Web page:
If you’ve been looking for an Turkey Fryer as a healthy alternative to fried foods, but aren’t sure which model is best for you and your family, our review of the Top 24 Turkey Fryers of 2017 is just what you need.
1) Waring Pro TF200B Rotisserie Turkey Fryer | 2) VonShef Deep Fryer with Basket | 3) Bayou Classic 1032 Stainless 8-Gallon Stockpot | 4) ARKSEN 1500W Stainless Steel Electric Deep Fryer | 5) Bayou Classic 4225 42 quart Grand Gobbler Turkey Fryer | 6) R&V Works Cajun Fryer FF2-R Fish Chicken Shrimp Turkey | 7) Bayou Classic 800-144 44 quart Boil and Brew Kit | 8) King Kooker 2866 Fry Bucket Cooker Package | 9) Turkey Deep Fryer Oversized 44 Quart | 10) 30 Qt. Deluxe Aluminum Turkey Fryer Kit | 11) Turkey Fryer | 12) Masterbuilt MB10 Outdoor LP Gas 10-quart Fryer | 13) Philips XL Airfryer, The Original Airfryer | 14) Char-Broil Big Easy Oil-less Turkey Fryer | 15) Waring Pro TF200 Professional Rotisserie Turkey Fryer | 16) Hamilton Beach Electric Deep Fryer | 17) CHAR-BROIL 14101480 Oiless Infrared Turkey Fryer | 18) 23011615 Butterball XL Electric Fryer | 19) Butterball XXL Digital Electric Turkey Fryer | 20) Philips Airfryer, Avance Digital TurboStar | 21) Masterbuilt 20010610 Indoor Electric Fish Fryer | 22) Metal Fusion 5012 Outdoor Cooker | 23) Hamilton Beach Professional Deep Fryer | 24) Bayou Classic B159, Outdoor Fish Cooker |
I’m going to start this with a really important disclaimer: Deep-frying a turkey is an inherently dangerous undertaking. While there are plenty of precautions that can be taken to minimize the risk, there’s no way to heat up gallons of oil to 350°F using a big propane burner, lower a turkey into it, and be guaranteed not to hurt yourself or others. Let’s start with a few critical points:
- Children and pets should be nowhere near a deep-frying setup. There shouldn’t be even the remotest chance that they’ll get anywhere close to it.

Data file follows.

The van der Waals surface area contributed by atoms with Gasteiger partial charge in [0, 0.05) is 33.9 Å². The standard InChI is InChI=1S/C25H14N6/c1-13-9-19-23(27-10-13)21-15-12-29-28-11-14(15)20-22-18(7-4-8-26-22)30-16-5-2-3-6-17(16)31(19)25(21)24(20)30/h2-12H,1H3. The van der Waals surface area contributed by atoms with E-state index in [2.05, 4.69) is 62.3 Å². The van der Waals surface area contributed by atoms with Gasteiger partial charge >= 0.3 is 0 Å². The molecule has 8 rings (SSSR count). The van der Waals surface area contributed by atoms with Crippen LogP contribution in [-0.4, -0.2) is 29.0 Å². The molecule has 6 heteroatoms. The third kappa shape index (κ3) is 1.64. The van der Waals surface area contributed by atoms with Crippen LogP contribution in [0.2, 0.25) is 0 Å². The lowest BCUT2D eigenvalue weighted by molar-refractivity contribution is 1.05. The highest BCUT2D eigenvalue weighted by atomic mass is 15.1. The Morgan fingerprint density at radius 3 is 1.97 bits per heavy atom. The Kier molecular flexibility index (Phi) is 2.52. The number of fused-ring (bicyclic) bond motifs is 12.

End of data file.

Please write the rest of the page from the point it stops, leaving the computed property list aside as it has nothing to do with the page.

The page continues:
- You should read and follow all the manufacturer’s instructions and warnings included with your deep fryer, and follow those instructions in all instances in which they deviate from what I’ve written here.
- Never use an outdoor frying setup indoors, or in any enclosed or covered space, and never use an indoor fryer outdoors.
- If you live in a colder climate, plan on being outside in the cold for a couple of hours: Responsible turkey fryers do not leave things unattended. (Alternatively, find people to relieve you if you want to go back inside.)
- Don’t drink and fry.
Okay, now that I’ve put those warnings out there, let’s talk about deep-frying turkey.
Bragging rights, obviously.
Seriously, though, the main reason is that it’s a method that can deliver an incredibly juicy bird with the crispiest skin imaginable. I’m talking potato-chip crisp.
Some people will tell you that it’s also faster than any other method. That’s true if you count only the cooking time (under an hour, even for a large bird), but if you factor in oil-heating time and cleanup, it’s really not any quicker than putting the turkey in an oven. And in some respects, it’s a much bigger pain in the ass, unless you love dealing with a ton of used fry oil—no, you can’t pour it down the drain.
It’s also, in my experience, a somewhat forgiving method: Even if you overcook your bird—which I don’t recommend—I’ve found that it comes out juicier than an equally overcooked roast turkey. I’ve accidentally taken a deep-fried turkey to the shockingly high internal temperature of 210°F (99°C), and, while I certainly wouldn’t say the result was desirable, it wasn’t as dry as I’d expected.
The key, though, is to follow Kenji’s advice from his earlier piece on deep-frying turkey, and pull it when the internal temp hits 145°F (63°C); any higher and you’ll have an overcooked bird.
However, if you like making gravy from drippings, and the smell of a roasting bird wafting through the house, you’re better off not deep-frying, since the method produces zero drippings and smells distinctly of a fry shack.